In this case, the Administrative Law Judge (“ALJ”) followed the five-step sequential evaluation process in 20 C.F.R. § 404.1520. The ALJ concluded Williams did not engage in substantial gainful activity during the relevant timeframe. (ECF No. 14-1 at 18). The ALJ found Williams suffered from medically determinable severe impairments consisting of degenerative disc disease, lower extremity impairment, arthritis, and depression, but the impairments did not meet or equal any listed impairment under 20 C.F.R. Part 404, Subpart P, Appendix 1. (Id.). The ALJ concluded Williams retained the residual functional capacity to perform light work “in that the claimant is able to…stand and/or walk 6 hours in an 8-hour workday, and sit 6 hours in an 8-hour workday all with normal breaks. … The Claimant takes medication for relief of her symptomatology; the use of medication will not preclude work at the sedentary and light exertion levels.” (Id. at 20). A vocational expert testified that an individual with these limitations could perform the work of a receptionist, administrative clerk, claims clerk, insurance customer service clerk, and title clerk. (Id. at 24). The ALJ found that Williams was not under a disability as defined in the Social Security Act. (Id.).

         Williams challenges the ALJ's assessment on a single ground. Williams argues the ALJ improperly discounted Williams' pain and symptom testimony. (ECF No. 15 at 5-10). The Commissioner argues the ALJ properly evaluated Williams' credibility and “provided specific, well-supported reasons for rejecting Plaintiff's allegations.” (ECF No. 21 at 4-14).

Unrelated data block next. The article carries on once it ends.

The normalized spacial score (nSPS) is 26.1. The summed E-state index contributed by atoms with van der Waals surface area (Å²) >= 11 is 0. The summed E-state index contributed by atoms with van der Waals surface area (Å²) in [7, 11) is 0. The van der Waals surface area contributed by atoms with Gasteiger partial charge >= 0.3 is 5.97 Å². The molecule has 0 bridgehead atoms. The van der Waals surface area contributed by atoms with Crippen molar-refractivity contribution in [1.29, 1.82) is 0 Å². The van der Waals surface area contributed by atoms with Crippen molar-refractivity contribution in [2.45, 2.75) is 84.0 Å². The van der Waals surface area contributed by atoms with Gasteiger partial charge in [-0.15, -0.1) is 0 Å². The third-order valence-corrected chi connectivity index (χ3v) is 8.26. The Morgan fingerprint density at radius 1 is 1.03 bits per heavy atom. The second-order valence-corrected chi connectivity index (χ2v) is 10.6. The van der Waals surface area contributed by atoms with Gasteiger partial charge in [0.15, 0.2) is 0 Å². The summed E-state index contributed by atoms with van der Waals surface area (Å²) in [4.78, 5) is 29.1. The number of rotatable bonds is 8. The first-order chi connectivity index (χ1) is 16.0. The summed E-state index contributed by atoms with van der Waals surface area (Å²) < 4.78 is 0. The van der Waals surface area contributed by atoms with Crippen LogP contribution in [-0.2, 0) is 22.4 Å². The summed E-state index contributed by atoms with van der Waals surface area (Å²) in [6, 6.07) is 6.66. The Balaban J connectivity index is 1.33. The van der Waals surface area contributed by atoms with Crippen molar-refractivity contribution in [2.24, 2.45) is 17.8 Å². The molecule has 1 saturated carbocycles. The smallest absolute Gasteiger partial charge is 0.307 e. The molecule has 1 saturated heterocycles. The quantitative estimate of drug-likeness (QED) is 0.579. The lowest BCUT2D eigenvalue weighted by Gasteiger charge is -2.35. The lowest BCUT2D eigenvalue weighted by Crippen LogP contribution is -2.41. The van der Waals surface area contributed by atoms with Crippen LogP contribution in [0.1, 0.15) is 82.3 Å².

I. Williams' Testimony

         During the hearing before the ALJ, Williams testified that her back surgery in March 2014 alleviated her pain for a time, but the pain has been returning “little by little” and she is now worse off than before the surgery. (ECF No. 14-1 at 40). She cannot function without pain medication, and the medication makes her feel “like a zombie.” (Id. at 41). She can sit for 10-15 minutes at a time before needing to walk around, and she lies down “off and on all day” to relieve the pain. (Id. at 44-46). She could not perform work similar to a receptionist because her “brain wouldn't be on [her] job. It's on the pain constantly. … And [she] could not take that medication while [she] was at work.” (Id. at 47).

         II. ALJ's Findings

         The ALJ found that while “claimant's medically determinable impairments could reasonably be expected to cause the alleged symptoms…the claimant's statements concerning the intensity, persistence and limiting effects of the symptoms are not entirely credible for the reasons explained in this decision.” (ECF No. 14-1 at 21). The ALJ cited several medical records indicating Williams could perform light work, including the opinions of non-examining State agency physicians Dr. Rosenstock and Dr. Rehman. (Id. at 21-23). The ALJ also noted that “claimant's work history does not lend great support to her claim for disability” because the gaps in employment and “pattern of short-term employment” “suggests a disinclination [to] work.” (Id. at 23-24). The ALJ also found that Williams' references to side effects from the medication during the hearing weighed against her credibility, because there were no complaints of side effects in Williams' medical records. (Id. at 24).

         Williams asserts that none of these grounds are sufficient to discredit her testimony. Williams argues Dr. Rosenstock and Dr. Rehman's opinions should not have weighed against her credibility because the opinions were rendered before the March 2014 back surgery. (ECF No. 15 at 8). Williams also asserts the ALJ should have given Williams a chance to explain any perceived inconsistencies in her work history before assuming Williams is ...